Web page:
For the most part, though, you’d only notice the YP-R1’s ‘problems’ if you’ve become used to the nuances of another touch-driven UI, such as that on the iPod touch and iPhone which is still significantly better than that of the YP-R1. In isolation, there’s little to complain about though and the occasional gem can be found.
My favourite is the Bluetooth screen which shows available devices circling around, which you then drag to the central YP-R1 icon to start pairing. It’s gimmicky, sure, but it’s also undeniably cool. Having long file names scroll across the screen on a press and hold is pretty inspired, too. Finally, if you’re like me and prefer a list to a slideshow parade of cover art when browsing music then the File Browser will be a regular port of call.
The presence of a voice recorder and FM radio won’t surprise anyone, given how many other features have been crammed into the YP-R1. Both of these work well enough, although I doubt anyone would actually have noticed their omission. Samsung claims the YP-R1 will cope with 30 hours of audio or five hours of video playback. Both of those estimates are pretty much spot on, until you start playing around with Bluetooth which drains battery life like it’s going out of fashion.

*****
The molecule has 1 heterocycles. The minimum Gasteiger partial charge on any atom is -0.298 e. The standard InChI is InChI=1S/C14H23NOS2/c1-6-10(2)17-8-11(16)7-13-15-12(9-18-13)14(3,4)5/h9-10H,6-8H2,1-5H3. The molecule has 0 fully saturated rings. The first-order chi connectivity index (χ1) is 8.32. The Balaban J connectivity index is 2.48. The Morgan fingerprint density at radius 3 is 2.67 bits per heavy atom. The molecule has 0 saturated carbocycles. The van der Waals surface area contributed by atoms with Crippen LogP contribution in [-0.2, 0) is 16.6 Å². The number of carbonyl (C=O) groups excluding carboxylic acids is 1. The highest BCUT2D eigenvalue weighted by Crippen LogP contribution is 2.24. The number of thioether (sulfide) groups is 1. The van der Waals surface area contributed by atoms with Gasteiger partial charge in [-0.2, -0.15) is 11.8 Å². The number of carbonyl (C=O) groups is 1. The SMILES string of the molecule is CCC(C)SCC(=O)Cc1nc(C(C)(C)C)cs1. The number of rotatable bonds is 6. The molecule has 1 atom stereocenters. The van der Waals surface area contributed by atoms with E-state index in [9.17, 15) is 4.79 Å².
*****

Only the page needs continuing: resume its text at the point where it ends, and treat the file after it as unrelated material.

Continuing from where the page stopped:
Format support is comprehensive. On the audio side MP3, WMA, Ogg, AAC, FLAC, WAV and ASF files are all playable as are DivX, XivD, MPEG4, WMV, H.264, ASF and RMVB videos – as long as the resolution is kept to 720 x 480 pixels or below. If it takes your fancy, the YP-R1 will display JPEG, GIF, BMP and PNG images, too.
While DivX support might seem a little superfluous on such a small player it’s actually pretty useful. Not having to re-encode all of those… um… home videos in order to put them on your portable player is a real time saver. Plus the screen on the YP-R1 is remarkably capable, producing deep blacks, vibrant colours and fluid motion. It’s definitely the best screen I’ve ever seen on this size of player.